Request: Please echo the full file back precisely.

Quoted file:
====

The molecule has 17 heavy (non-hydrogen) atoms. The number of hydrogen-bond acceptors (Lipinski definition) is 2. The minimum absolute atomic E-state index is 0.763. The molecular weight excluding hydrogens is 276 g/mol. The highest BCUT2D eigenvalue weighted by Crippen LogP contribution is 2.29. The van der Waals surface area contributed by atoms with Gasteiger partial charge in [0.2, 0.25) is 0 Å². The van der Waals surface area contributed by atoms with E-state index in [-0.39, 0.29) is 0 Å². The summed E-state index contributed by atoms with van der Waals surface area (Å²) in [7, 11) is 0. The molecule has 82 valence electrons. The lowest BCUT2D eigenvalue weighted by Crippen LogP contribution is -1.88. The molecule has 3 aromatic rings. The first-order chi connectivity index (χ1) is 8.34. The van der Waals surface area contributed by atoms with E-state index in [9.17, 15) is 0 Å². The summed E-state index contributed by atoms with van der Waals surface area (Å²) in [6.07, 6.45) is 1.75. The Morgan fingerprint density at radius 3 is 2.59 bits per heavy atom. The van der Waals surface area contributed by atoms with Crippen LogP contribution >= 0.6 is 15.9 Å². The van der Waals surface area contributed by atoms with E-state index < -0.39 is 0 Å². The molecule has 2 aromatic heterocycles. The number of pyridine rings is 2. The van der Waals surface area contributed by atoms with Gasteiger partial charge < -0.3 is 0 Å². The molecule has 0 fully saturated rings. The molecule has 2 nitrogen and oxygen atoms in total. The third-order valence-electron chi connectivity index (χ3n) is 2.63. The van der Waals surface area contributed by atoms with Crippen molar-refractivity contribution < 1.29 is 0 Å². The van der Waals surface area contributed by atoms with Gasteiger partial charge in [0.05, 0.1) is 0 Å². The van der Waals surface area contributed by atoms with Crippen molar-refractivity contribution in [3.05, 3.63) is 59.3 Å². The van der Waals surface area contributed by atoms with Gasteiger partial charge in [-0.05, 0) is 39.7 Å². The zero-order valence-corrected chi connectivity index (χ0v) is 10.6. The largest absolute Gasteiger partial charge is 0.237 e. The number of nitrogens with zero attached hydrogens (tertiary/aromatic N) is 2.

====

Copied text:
The molecule has 17 heavy (non-hydrogen) atoms. The number of hydrogen-bond acceptors (Lipinski definition) is 2. The minimum absolute atomic E-state index is 0.763. The molecular weight excluding hydrogens is 276 g/mol. The highest BCUT2D eigenvalue weighted by Crippen LogP contribution is 2.29. The van der Waals surface area contributed by atoms with Gasteiger partial charge in [0.2, 0.25) is 0 Å². The van der Waals surface area contributed by atoms with E-state index in [-0.39, 0.29) is 0 Å². The summed E-state index contributed by atoms with van der Waals surface area (Å²) in [7, 11) is 0. The molecule has 82 valence electrons. The lowest BCUT2D eigenvalue weighted by Crippen LogP contribution is -1.88. The molecule has 3 aromatic rings. The first-order chi connectivity index (χ1) is 8.34. The van der Waals surface area contributed by atoms with E-state index in [9.17, 15) is 0 Å². The summed E-state index contributed by atoms with van der Waals surface area (Å²) in [6.07, 6.45) is 1.75. The Morgan fingerprint density at radius 3 is 2.59 bits per heavy atom. The van der Waals surface area contributed by atoms with Crippen LogP contribution >= 0.6 is 15.9 Å². The van der Waals surface area contributed by atoms with E-state index < -0.39 is 0 Å². The molecule has 2 aromatic heterocycles. The number of pyridine rings is 2. The van der Waals surface area contributed by atoms with Gasteiger partial charge < -0.3 is 0 Å². The molecule has 0 fully saturated rings. The molecule has 2 nitrogen and oxygen atoms in total. The third-order valence-electron chi connectivity index (χ3n) is 2.63. The van der Waals surface area contributed by atoms with Crippen molar-refractivity contribution < 1.29 is 0 Å². The van der Waals surface area contributed by atoms with Gasteiger partial charge in [0.05, 0.1) is 0 Å². The van der Waals surface area contributed by atoms with Crippen molar-refractivity contribution in [3.05, 3.63) is 59.3 Å². The van der Waals surface area contributed by atoms with Gasteiger partial charge in [-0.05, 0) is 39.7 Å². The zero-order valence-corrected chi connectivity index (χ0v) is 10.6. The largest absolute Gasteiger partial charge is 0.237 e. The number of nitrogens with zero attached hydrogens (tertiary/aromatic N) is 2.